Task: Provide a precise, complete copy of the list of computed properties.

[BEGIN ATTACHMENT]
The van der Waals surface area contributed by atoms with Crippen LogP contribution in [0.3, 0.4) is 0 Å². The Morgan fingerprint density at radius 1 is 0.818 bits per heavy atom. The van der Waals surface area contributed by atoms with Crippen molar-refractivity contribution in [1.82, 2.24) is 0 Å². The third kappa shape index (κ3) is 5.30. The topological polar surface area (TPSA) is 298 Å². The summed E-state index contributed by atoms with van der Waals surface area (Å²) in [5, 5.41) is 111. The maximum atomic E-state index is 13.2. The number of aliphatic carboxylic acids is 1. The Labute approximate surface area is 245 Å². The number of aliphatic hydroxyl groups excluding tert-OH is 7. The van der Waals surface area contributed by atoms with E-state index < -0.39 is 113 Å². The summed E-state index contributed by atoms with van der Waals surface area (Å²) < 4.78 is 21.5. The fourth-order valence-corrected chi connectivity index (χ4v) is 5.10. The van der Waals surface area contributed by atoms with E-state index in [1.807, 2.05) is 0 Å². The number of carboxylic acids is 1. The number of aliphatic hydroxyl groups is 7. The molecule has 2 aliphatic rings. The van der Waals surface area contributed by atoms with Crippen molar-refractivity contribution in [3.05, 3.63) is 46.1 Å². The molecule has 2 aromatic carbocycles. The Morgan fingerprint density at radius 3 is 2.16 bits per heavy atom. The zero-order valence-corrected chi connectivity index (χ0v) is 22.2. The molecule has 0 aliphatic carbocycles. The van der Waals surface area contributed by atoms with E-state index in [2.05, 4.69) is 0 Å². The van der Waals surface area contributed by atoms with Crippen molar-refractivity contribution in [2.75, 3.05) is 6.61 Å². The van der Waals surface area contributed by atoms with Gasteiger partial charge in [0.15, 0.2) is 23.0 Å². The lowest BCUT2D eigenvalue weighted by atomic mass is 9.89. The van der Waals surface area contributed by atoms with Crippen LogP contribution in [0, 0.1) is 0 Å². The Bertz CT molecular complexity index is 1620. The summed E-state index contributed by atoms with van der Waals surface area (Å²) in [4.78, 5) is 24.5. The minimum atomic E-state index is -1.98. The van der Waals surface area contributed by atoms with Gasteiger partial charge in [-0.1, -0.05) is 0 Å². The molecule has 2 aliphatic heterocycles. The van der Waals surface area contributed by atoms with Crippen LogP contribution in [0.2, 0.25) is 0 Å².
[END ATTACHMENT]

The van der Waals surface area contributed by atoms with Crippen LogP contribution in [0.3, 0.4) is 0 Å². The Morgan fingerprint density at radius 1 is 0.818 bits per heavy atom. The van der Waals surface area contributed by atoms with Crippen molar-refractivity contribution in [1.82, 2.24) is 0 Å². The third kappa shape index (κ3) is 5.30. The topological polar surface area (TPSA) is 298 Å². The summed E-state index contributed by atoms with van der Waals surface area (Å²) in [5, 5.41) is 111. The maximum atomic E-state index is 13.2. The number of aliphatic carboxylic acids is 1. The Labute approximate surface area is 245 Å². The number of aliphatic hydroxyl groups excluding tert-OH is 7. The van der Waals surface area contributed by atoms with E-state index < -0.39 is 113 Å². The summed E-state index contributed by atoms with van der Waals surface area (Å²) < 4.78 is 21.5. The fourth-order valence-corrected chi connectivity index (χ4v) is 5.10. The van der Waals surface area contributed by atoms with E-state index in [1.807, 2.05) is 0 Å². The number of carboxylic acids is 1. The number of aliphatic hydroxyl groups is 7. The molecule has 2 aliphatic rings. The van der Waals surface area contributed by atoms with Crippen molar-refractivity contribution in [3.05, 3.63) is 46.1 Å². The molecule has 2 aromatic carbocycles. The Morgan fingerprint density at radius 3 is 2.16 bits per heavy atom. The zero-order valence-corrected chi connectivity index (χ0v) is 22.2. The molecule has 0 aliphatic carbocycles. The van der Waals surface area contributed by atoms with E-state index in [2.05, 4.69) is 0 Å². The van der Waals surface area contributed by atoms with Crippen molar-refractivity contribution in [2.75, 3.05) is 6.61 Å². The van der Waals surface area contributed by atoms with Gasteiger partial charge in [0.15, 0.2) is 23.0 Å². The lowest BCUT2D eigenvalue weighted by atomic mass is 9.89. The van der Waals surface area contributed by atoms with Crippen LogP contribution in [0, 0.1) is 0 Å². The Bertz CT molecular complexity index is 1620. The summed E-state index contributed by atoms with van der Waals surface area (Å²) in [4.78, 5) is 24.5. The minimum atomic E-state index is -1.98. The van der Waals surface area contributed by atoms with Gasteiger partial charge in [-0.1, -0.05) is 0 Å². The molecule has 2 aliphatic heterocycles. The van der Waals surface area contributed by atoms with Crippen LogP contribution in [0.2, 0.25) is 0 Å².